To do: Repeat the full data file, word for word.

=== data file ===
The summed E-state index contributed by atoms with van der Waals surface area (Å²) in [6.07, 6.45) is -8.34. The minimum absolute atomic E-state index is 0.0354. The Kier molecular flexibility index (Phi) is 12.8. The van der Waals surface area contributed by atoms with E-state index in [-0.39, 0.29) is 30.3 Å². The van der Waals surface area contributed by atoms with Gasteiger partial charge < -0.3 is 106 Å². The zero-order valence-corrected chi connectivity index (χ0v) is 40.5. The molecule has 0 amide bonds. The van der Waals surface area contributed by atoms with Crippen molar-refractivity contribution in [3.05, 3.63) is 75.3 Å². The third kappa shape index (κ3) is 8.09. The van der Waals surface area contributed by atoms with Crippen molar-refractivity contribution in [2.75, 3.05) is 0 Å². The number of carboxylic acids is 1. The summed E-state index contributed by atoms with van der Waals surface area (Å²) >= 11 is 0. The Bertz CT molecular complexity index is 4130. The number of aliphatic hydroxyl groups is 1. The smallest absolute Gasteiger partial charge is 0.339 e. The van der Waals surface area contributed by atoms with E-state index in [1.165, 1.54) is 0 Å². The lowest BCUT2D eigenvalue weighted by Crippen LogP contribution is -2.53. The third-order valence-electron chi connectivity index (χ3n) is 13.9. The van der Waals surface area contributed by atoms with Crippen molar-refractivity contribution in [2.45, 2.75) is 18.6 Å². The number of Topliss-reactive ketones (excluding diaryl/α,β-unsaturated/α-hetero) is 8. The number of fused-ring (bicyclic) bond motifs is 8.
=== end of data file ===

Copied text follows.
The summed E-state index contributed by atoms with van der Waals surface area (Å²) in [6.07, 6.45) is -8.34. The minimum absolute atomic E-state index is 0.0354. The Kier molecular flexibility index (Phi) is 12.8. The van der Waals surface area contributed by atoms with E-state index in [-0.39, 0.29) is 30.3 Å². The van der Waals surface area contributed by atoms with Gasteiger partial charge < -0.3 is 106 Å². The zero-order valence-corrected chi connectivity index (χ0v) is 40.5. The molecule has 0 amide bonds. The van der Waals surface area contributed by atoms with Crippen molar-refractivity contribution in [3.05, 3.63) is 75.3 Å². The third kappa shape index (κ3) is 8.09. The van der Waals surface area contributed by atoms with Crippen molar-refractivity contribution in [2.75, 3.05) is 0 Å². The number of carboxylic acids is 1. The summed E-state index contributed by atoms with van der Waals surface area (Å²) >= 11 is 0. The Bertz CT molecular complexity index is 4130. The number of aliphatic hydroxyl groups is 1. The smallest absolute Gasteiger partial charge is 0.339 e. The van der Waals surface area contributed by atoms with E-state index in [1.165, 1.54) is 0 Å². The lowest BCUT2D eigenvalue weighted by Crippen LogP contribution is -2.53. The third-order valence-electron chi connectivity index (χ3n) is 13.9. The van der Waals surface area contributed by atoms with Crippen molar-refractivity contribution in [2.45, 2.75) is 18.6 Å². The number of Topliss-reactive ketones (excluding diaryl/α,β-unsaturated/α-hetero) is 8. The number of fused-ring (bicyclic) bond motifs is 8.